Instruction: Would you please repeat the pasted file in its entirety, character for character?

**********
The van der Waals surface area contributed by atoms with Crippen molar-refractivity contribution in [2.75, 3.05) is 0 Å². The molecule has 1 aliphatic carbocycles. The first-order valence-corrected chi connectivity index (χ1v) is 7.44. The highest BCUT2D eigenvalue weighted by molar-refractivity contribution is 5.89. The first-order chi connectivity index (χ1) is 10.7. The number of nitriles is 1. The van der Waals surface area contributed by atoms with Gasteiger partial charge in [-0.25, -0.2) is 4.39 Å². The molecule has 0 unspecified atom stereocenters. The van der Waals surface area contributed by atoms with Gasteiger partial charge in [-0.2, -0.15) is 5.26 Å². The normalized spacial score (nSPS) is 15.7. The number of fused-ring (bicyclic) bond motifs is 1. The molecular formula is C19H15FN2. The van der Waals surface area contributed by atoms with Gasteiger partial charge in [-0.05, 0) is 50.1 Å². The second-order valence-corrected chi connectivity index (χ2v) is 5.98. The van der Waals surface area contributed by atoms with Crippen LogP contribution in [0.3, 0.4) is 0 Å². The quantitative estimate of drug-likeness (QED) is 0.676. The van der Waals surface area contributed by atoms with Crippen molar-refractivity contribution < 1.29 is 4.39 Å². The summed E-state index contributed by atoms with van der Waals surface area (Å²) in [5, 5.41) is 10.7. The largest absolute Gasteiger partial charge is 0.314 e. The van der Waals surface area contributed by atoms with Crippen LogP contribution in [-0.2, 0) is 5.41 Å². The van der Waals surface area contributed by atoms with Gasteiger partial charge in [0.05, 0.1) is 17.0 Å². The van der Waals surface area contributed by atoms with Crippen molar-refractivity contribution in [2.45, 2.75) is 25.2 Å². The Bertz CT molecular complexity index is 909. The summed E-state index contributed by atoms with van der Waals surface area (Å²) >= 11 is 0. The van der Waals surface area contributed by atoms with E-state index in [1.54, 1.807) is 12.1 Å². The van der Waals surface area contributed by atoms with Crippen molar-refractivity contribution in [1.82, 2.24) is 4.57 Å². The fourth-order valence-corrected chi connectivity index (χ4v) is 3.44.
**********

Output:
The van der Waals surface area contributed by atoms with Crippen molar-refractivity contribution in [2.75, 3.05) is 0 Å². The molecule has 1 aliphatic carbocycles. The first-order valence-corrected chi connectivity index (χ1v) is 7.44. The highest BCUT2D eigenvalue weighted by molar-refractivity contribution is 5.89. The first-order chi connectivity index (χ1) is 10.7. The number of nitriles is 1. The van der Waals surface area contributed by atoms with Gasteiger partial charge in [-0.25, -0.2) is 4.39 Å². The molecule has 0 unspecified atom stereocenters. The van der Waals surface area contributed by atoms with Gasteiger partial charge in [-0.2, -0.15) is 5.26 Å². The normalized spacial score (nSPS) is 15.7. The number of fused-ring (bicyclic) bond motifs is 1. The molecular formula is C19H15FN2. The van der Waals surface area contributed by atoms with Gasteiger partial charge in [-0.05, 0) is 50.1 Å². The second-order valence-corrected chi connectivity index (χ2v) is 5.98. The van der Waals surface area contributed by atoms with Crippen LogP contribution in [0.3, 0.4) is 0 Å². The quantitative estimate of drug-likeness (QED) is 0.676. The van der Waals surface area contributed by atoms with Crippen molar-refractivity contribution < 1.29 is 4.39 Å². The summed E-state index contributed by atoms with van der Waals surface area (Å²) in [5, 5.41) is 10.7. The largest absolute Gasteiger partial charge is 0.314 e. The van der Waals surface area contributed by atoms with Crippen LogP contribution in [-0.2, 0) is 5.41 Å². The van der Waals surface area contributed by atoms with Gasteiger partial charge in [0.05, 0.1) is 17.0 Å². The van der Waals surface area contributed by atoms with Crippen molar-refractivity contribution in [2.45, 2.75) is 25.2 Å². The Bertz CT molecular complexity index is 909. The summed E-state index contributed by atoms with van der Waals surface area (Å²) >= 11 is 0. The van der Waals surface area contributed by atoms with E-state index in [1.54, 1.807) is 12.1 Å². The van der Waals surface area contributed by atoms with Crippen molar-refractivity contribution in [1.82, 2.24) is 4.57 Å². The fourth-order valence-corrected chi connectivity index (χ4v) is 3.44.